Political genre books are of color grey, there’s no black or white in them. But if you mix it up with the imagination of an 11-year-old, it becomes colorful and a peripatetic view. In The City By The Sea by Kamila Shamsie is one such book that revolves around Pakistani politics but under huge influence of an 11-year-old’s imagination. Can this mixture become a good read? Read more to find out.
The story of In The City By The Sea revolves around eleven years old Hasan, who is living in a country which is under the dictatorial military rule. The reader gets an idea of the city in question through Hassan’s life, whose maternal uncle is Salman Haq, a famous politician kept under house arrest. Son of an artist mother who owns a gallery and a father who is obsessed with etymology, Hassan’s life is depicted in a very colorful way in the book.
One early summer morning, while lazing happily on the roof, Hasan watches a young boy flying a yellow kite fall to his death. And soon after, Hasan’s idyllic and sheltered family life is shattered when his beloved Uncle Salman is thrown behind bars, awaiting a military trial for treason against the dictator. Hasan wants to rescue his uncle and is willing to go any length for that yet he also understands his incapacity to actually put any of his plans into action. The dilemmas and frustrations of sudden changes in his life lead to a tragic climax of In The City By The Sea.
I have read Kamila Shamsie’s books before, but this was the first time I was reading a book more related to character sketches. Before this, I have only read books with a plot, and In The City by The Sea is a book that has no plot. It’s like reading a character sketch of Hasan and a few members of his family, leading to a tragic end that could have been modified into something better.
The weird thing about In The City By The Sea is that Kamila is trying to connect two very sperate events that are happening in Hasan’s life so that it can turn into something meaningful. Hasan witnessing a neighboring kid’s death during a kite flying session comes as prologue of the book. And the rest of the book revolves around Hasan’s politician uncle being put under house arrest and then behind bars for treason. The problem is that while reading, both the events jump back and forth, which may leave a reader confused and frustrated at times. I for one wanted to give up on the book in between. But as soon as I turned the page, something meaningful would come up that would make me stick to it.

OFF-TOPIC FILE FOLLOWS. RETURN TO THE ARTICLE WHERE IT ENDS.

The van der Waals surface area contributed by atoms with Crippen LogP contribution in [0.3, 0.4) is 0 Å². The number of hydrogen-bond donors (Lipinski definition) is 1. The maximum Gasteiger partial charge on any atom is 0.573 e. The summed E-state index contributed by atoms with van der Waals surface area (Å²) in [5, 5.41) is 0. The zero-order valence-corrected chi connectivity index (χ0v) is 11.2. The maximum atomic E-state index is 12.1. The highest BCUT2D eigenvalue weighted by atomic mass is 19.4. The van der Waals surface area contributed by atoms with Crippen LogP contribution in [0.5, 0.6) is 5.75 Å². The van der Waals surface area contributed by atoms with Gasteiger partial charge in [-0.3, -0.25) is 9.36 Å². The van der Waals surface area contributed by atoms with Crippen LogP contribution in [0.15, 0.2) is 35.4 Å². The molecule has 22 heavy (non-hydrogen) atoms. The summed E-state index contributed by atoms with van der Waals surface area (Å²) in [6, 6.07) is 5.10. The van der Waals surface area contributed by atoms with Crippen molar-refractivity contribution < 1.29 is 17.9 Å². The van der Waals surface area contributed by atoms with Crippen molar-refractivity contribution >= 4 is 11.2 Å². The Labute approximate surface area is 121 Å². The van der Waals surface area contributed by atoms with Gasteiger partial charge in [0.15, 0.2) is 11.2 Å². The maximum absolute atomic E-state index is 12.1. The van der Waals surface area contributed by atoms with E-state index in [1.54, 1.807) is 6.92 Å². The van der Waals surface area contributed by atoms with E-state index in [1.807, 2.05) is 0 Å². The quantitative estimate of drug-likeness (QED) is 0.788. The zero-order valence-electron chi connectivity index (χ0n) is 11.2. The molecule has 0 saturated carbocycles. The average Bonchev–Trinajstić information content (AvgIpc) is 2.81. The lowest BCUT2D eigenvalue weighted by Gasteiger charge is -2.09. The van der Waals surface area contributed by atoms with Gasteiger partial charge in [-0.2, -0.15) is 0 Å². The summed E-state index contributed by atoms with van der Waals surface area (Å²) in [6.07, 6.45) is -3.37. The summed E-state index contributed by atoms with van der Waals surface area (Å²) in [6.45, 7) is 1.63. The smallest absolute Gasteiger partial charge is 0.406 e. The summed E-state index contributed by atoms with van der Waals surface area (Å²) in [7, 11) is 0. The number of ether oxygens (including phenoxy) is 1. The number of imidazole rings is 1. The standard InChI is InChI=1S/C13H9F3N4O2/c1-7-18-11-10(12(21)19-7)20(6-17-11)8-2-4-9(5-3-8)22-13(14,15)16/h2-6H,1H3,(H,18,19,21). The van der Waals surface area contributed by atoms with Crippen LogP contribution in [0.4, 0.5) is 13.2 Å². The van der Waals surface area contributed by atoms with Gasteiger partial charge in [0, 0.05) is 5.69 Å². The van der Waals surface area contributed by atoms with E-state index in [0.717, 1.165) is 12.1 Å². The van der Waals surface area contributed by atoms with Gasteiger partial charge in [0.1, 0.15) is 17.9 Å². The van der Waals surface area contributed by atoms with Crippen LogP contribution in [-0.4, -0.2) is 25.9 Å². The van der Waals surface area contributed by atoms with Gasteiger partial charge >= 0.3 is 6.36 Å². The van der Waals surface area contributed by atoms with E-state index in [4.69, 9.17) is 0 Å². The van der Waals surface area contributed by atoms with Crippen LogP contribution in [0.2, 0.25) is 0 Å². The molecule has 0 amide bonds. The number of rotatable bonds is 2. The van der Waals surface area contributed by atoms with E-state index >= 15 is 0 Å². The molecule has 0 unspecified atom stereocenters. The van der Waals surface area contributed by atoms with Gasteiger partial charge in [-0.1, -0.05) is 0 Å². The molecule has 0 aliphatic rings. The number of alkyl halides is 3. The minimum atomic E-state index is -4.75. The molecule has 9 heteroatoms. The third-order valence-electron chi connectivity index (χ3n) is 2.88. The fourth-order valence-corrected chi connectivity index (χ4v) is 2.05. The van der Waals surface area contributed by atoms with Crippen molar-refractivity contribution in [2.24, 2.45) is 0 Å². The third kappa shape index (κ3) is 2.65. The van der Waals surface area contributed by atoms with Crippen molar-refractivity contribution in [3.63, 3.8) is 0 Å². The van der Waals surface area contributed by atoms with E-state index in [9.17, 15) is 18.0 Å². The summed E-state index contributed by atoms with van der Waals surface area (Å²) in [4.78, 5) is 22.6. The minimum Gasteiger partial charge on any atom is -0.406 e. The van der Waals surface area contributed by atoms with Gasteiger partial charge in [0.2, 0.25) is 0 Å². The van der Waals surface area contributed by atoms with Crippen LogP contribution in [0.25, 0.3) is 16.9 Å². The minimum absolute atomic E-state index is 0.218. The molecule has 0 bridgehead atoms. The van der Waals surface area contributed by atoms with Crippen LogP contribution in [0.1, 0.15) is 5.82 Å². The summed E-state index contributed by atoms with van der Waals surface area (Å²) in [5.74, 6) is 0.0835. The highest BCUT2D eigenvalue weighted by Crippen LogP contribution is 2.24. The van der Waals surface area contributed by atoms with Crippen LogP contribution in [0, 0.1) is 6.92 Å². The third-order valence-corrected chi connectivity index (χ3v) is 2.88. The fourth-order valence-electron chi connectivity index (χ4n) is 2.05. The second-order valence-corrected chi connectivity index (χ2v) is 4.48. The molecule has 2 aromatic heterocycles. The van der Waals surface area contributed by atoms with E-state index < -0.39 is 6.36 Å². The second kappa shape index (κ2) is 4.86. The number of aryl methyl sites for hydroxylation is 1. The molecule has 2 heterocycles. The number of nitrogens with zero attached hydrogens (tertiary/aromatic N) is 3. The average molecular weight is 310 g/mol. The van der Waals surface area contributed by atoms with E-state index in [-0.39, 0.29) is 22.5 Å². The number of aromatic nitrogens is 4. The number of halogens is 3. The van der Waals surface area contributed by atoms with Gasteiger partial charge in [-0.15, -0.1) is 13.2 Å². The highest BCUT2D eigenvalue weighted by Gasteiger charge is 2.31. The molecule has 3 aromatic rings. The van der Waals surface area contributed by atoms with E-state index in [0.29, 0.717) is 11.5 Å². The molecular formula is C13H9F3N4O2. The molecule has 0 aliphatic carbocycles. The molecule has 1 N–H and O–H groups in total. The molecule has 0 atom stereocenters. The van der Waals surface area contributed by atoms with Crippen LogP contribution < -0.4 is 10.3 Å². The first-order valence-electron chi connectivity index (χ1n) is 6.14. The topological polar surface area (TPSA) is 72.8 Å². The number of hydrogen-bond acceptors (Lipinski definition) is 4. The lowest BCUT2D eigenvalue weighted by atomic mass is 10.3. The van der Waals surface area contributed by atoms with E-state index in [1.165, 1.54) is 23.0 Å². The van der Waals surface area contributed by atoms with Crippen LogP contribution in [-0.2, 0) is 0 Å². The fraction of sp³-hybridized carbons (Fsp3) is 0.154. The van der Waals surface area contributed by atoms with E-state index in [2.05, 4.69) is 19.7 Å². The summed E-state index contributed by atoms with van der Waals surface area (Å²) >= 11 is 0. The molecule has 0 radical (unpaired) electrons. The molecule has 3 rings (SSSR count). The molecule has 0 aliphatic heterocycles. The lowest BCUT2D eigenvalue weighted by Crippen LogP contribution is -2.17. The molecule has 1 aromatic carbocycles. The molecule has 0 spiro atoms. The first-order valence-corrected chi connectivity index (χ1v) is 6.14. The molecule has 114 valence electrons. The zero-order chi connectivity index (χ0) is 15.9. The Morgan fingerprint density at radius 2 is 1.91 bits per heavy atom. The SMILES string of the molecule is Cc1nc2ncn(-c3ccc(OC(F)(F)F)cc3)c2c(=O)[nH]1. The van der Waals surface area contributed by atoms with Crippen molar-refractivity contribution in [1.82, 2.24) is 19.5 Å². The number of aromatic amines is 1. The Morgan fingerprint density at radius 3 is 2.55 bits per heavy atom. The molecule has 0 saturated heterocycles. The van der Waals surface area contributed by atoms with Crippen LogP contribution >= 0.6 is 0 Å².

Also, Hasan’s feelings regarding neighboring boy’s death are hardly mentioned anywhere in the book, which made me think that was it really necessary to put the event in the book? Maybe Kamila wanted to show how bravely Hasan can suppress his feeling of being a witness to such tragic event?
Another thing which made me restless while reading the book was Hasan’s age group that has been defined in the story. Initially, an impression is given that Hasan is an imaginative boy, which many 11-year-old kids are. But then, he also has the talent to shut off his imaginary world and speak to adults in their language and poise. The contrast between his childlike imagination and mature conversations makes it hard to place Hasan down into his age group.
The only thing I admired in the story of In The City By The Sea were the unique characters of the Widow, bodyguards, and Zehra, who Hasan admires deeply. But sadly, even his jealousy when Zehra starts getting closer to Hasan’s cousin didn’t create any dramatic ripples in the story, which was very sad for someone like me who has deeply enjoyed Kamila Shamsie’s work.
Honestly, In The City By The Sea has left me confused. I enjoyed the book through a magical and deep meaning perspective, but I was annoyed as well when there was no plot and unfinished things in the story. If I look at it overall, this character sketch was magical, but it’s not everybody’s cup of tea.